On track – Norman Freeman on the men who built the railways

An Irishman’s Diary

Photograph: Courtesy of Lawrence Collection/National Library of Ireland

Photograph: Courtesy of Lawrence Collection/National Library of Ireland

 

Railways being laid down in the early to mid-19th century Ireland were places of feverish activity. Hundreds of men with picks, shovels and wheelbarrows were toiling to prepare wide paths across the countryside in many counties.

To the sounds of steady digging and the shouted orders of the gangers, these men had the gruelling job of preparing the ground so that barrow-loads of gravel could be unloaded into the open earth. The task was to lay down a solid foundation to carry the railway tracks and the trains that would run along them.

The labour-intensive undertaking often involved the difficult task of cutting through rising ground. It was done to provide a reasonably level path that avoided putting a a strain on the steam engines that pulled the trains. Then there were long stretches of soft or boggy ground where men had to build up a sturdy embankment to carry the line safely over areas of subsidence and flooding.

The success of the first railway from Dublin to Dún Laoghaire, opened in 1834, created an impetus to connect the cities and larger towns of the country with a network of railway lines.

Most of this all-embracing national enterprise took place over the next 30 years, almost entirely under the direction of William Dargan, rightly called the Father of Irish Railways.

Before any work began, Dargan and his surveyors and engineers walked the land or went on horseback, looking ahead to decide the best route for the railway over the undulating Irish countryside.

They assessed the state of the ground, noted where bridges would need to be constructed to carry the tracks over rivers and estuaries, where tunnels might be needed and difficult stretches of land avoided.

Then contractors hired hundreds of local men as labourers. In addition, there were teams of experienced men from outside the area who would act as gangers and supervisors. They had a reputation of being tough and hard taskmasters but they had experience of setting railbeds, handling iron rails and wooden sleepers, using stone at bridges and culverts.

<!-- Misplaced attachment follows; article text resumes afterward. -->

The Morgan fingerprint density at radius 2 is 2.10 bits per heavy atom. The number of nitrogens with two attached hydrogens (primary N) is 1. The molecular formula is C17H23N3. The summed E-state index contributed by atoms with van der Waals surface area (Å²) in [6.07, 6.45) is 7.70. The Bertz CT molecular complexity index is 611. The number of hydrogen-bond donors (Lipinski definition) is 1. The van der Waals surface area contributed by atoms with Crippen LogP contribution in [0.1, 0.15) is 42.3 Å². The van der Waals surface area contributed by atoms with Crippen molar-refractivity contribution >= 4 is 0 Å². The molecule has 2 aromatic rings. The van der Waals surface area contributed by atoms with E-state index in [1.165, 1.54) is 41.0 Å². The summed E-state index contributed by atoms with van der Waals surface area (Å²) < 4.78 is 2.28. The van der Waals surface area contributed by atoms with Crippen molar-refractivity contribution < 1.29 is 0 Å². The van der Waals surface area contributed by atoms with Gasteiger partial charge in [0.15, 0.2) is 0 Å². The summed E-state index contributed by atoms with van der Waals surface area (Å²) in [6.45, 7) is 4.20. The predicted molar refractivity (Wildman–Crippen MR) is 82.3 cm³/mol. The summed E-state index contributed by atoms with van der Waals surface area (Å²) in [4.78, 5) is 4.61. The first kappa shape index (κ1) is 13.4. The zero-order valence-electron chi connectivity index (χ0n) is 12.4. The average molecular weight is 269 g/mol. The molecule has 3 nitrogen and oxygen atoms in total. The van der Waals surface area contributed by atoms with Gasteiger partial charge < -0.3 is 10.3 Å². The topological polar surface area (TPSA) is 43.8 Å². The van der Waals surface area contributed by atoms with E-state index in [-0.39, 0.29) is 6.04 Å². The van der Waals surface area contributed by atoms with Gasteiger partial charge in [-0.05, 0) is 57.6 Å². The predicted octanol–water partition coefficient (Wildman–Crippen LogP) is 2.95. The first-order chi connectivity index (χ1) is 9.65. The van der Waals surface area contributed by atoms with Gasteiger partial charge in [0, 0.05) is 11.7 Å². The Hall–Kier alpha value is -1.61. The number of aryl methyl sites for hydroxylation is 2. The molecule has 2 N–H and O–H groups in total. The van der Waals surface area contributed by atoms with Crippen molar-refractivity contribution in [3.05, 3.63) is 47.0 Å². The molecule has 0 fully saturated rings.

At the start of this massive undertaking, heavy lifting was done using simple hoisting methods like hand-chains and jacks. Later on, steam-powered cranes came on the scene that lifted small working engines and wagons onto the lines and also began to be used for excavation work. One of the most challenging jobs of work was lifting a heavy rail onto a wagon. Twelve, 20 or 30 men were needed, depending on the weight of the rail. This muscular routine required a well-practised drill under the command of a supervisor .

Railways were being built during the devastation of the Great Famine and desperate men sought work on the sites. Sadly, most were so feeble and malnourished that they were not able for the heavy labour required. Dargan claimed that during that appalling event he had provided work and a living for some 50,000 men. The jobs brought steady and good employment to parts of the country where there had only been occasional and meagre income from agricultural work.

Dargan came from a small farm in Carlow and understood how hard it was for ordinary people to exist. He gained a reputation as a decent man who was fair with the men, paid reasonably well and on time. This inspired the steadfast fidelity of the workforce and was a major factor in the completion of hundreds of miles of railway in good time.

The introduction of the railway system totally transformed the way people travelled. It opened up the country to commerce, to exporting and importing goods and products. Building them may have involved a good deal of manual labour but they carried a new technology that required attention to technical and organisational expertise. After their completion they provided employment for those who were required to man the trains, to work in the stations and level crossings and, importantly, to see that tracks were maintained in a condition that allowed trains to run safely and on time.

By the 1920s the country was covered by a webwork of railway lines, some reaching the most remote parts. However, over the following decades, the dominance of the internal combustion engine, with the consequent growth in the number of motor cars, buses and trucks on better roadways, meant the railway system began to be pared down to key routes. Yet the very growth of heavy road traffic in recent years has given new life to passenger travel over the same railbeds so laboriously laid down all those years ago.

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